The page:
Continuing the theme of NSCLC but with a more regulatory twist as well as a trial one, Checkpoint Therapeutics Inc., a Fortress Biotech company, recently announced that the U.S. Food and Drug Administration (FDA) had granted Orphan Drug designation to CK-101 (also known as RX518), the company’s third-generation epidermal growth-factor receptor (EGFR) inhibitor, for the treatment of EGFR mutation-positive NSCLC.
CK-101 is currently being studied in the Phase 1 dose-escalation portion of a Phase 1/2 clinical study. The Phase 1 portion of the study is evaluating the safety and tolerability of ascending doses of CK‐101 in patients with advanced solid tumors to determine the maximum tolerated dose and/or recommended dose for the Phase 2 portion of the study. The Phase 2 portion will evaluate the safety and efficacy of CK-101 in patients with EGFR T790M mutation-positive NSCLC.
“Securing Orphan Drug designation is a significant milestone that will support the clinical development of our lead targeted therapy, CK-101, in EGFR mutation-positive NSCLC,” said James F. Oliviero, president and CEO of Checkpoint. “This Orphan Drug designation builds upon the issued U.S. composition of matter patent for CK-101, and could provide the benefit of additional market exclusivity.”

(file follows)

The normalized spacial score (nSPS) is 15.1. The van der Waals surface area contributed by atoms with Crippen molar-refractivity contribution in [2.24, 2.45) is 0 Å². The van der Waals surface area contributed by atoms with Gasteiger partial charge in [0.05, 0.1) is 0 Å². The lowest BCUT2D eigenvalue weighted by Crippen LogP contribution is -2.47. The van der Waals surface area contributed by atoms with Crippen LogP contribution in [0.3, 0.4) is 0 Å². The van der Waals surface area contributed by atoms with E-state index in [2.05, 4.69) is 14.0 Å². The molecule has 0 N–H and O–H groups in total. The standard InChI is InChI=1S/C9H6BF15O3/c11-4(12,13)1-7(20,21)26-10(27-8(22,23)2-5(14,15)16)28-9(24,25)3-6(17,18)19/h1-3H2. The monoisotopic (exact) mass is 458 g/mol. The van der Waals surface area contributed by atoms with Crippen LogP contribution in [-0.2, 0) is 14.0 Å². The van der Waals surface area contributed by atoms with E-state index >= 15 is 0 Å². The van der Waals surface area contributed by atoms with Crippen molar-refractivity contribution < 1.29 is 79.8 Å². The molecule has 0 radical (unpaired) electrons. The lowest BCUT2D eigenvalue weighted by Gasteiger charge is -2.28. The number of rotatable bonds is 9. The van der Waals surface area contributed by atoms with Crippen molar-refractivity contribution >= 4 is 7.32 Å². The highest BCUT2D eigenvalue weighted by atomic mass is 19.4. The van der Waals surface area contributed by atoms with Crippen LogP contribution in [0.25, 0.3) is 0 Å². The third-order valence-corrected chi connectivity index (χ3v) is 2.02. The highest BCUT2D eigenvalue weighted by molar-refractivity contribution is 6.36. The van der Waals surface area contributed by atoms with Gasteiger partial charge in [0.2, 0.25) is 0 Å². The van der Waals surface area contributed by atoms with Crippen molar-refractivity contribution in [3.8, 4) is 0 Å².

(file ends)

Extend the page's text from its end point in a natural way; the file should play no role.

Meanwhile, for a very deadly type of cancer we hear even less of than pancreatic cancer, PCI Biotech recently gained Orphan Drug designation from the FDA for Fimaporfin, a drug aimed toward treating patients suffering from cholangiocarcinoma (bile duct cancer).
And finally, Agilent Technologies Inc. recently announced its Dako PD-L1 IHC 22C3 pharmDx assay has an expanded label approved by the FDA for use as an aid in identifying gastric or gastroesophageal junction (GEJ) adenocarcinoma patients for treatment with Keytruda. The FDA also announced on Sept. 22 that Keytruda is now approved for the treatment of patients with recurrent locally advanced or metastatic gastric or GEJ adenocarcinoma. These tumors express PD-L1 as determined by an FDA-approved test, with disease progression on or after two or more prior lines of therapy, including fluoropyrimidine- and platinum-containing chemotherapy and, if appropriate, HER2/neu-targeted therapy.
The expanded approvals for PD-L1 IHC 22C3 pharmDx and Keytruda means that these patients now have the possibility of receiving a targeted anti-PD-L1 immunotherapy.